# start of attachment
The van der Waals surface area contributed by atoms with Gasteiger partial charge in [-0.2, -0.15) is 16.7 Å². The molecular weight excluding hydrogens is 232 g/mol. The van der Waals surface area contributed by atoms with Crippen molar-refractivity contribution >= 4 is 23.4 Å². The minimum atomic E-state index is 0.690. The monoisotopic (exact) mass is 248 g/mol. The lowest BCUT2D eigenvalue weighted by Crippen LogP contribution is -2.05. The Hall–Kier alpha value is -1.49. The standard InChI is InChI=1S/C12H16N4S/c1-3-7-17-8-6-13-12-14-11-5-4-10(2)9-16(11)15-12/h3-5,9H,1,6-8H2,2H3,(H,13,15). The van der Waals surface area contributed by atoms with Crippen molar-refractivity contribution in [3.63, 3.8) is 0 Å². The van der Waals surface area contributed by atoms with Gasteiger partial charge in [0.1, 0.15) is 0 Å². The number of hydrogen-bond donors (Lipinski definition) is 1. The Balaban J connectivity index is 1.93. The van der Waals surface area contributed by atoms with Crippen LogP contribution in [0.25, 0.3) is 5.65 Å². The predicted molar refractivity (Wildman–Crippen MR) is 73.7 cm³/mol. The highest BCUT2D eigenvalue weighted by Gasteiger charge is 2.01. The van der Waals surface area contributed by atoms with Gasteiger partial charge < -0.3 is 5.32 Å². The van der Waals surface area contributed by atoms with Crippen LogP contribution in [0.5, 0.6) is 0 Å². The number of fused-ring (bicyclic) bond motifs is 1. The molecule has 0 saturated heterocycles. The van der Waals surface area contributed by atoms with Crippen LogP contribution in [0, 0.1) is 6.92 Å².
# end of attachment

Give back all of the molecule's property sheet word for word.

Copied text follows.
The van der Waals surface area contributed by atoms with Gasteiger partial charge in [-0.2, -0.15) is 16.7 Å². The molecular weight excluding hydrogens is 232 g/mol. The van der Waals surface area contributed by atoms with Crippen molar-refractivity contribution >= 4 is 23.4 Å². The minimum atomic E-state index is 0.690. The monoisotopic (exact) mass is 248 g/mol. The lowest BCUT2D eigenvalue weighted by Crippen LogP contribution is -2.05. The Hall–Kier alpha value is -1.49. The standard InChI is InChI=1S/C12H16N4S/c1-3-7-17-8-6-13-12-14-11-5-4-10(2)9-16(11)15-12/h3-5,9H,1,6-8H2,2H3,(H,13,15). The van der Waals surface area contributed by atoms with Crippen molar-refractivity contribution in [3.63, 3.8) is 0 Å². The van der Waals surface area contributed by atoms with Gasteiger partial charge in [0.1, 0.15) is 0 Å². The number of hydrogen-bond donors (Lipinski definition) is 1. The Balaban J connectivity index is 1.93. The van der Waals surface area contributed by atoms with Crippen LogP contribution in [0.25, 0.3) is 5.65 Å². The predicted molar refractivity (Wildman–Crippen MR) is 73.7 cm³/mol. The highest BCUT2D eigenvalue weighted by Gasteiger charge is 2.01. The van der Waals surface area contributed by atoms with Gasteiger partial charge < -0.3 is 5.32 Å². The van der Waals surface area contributed by atoms with Crippen LogP contribution in [0.5, 0.6) is 0 Å². The number of fused-ring (bicyclic) bond motifs is 1. The molecule has 0 saturated heterocycles. The van der Waals surface area contributed by atoms with Crippen LogP contribution in [0, 0.1) is 6.92 Å².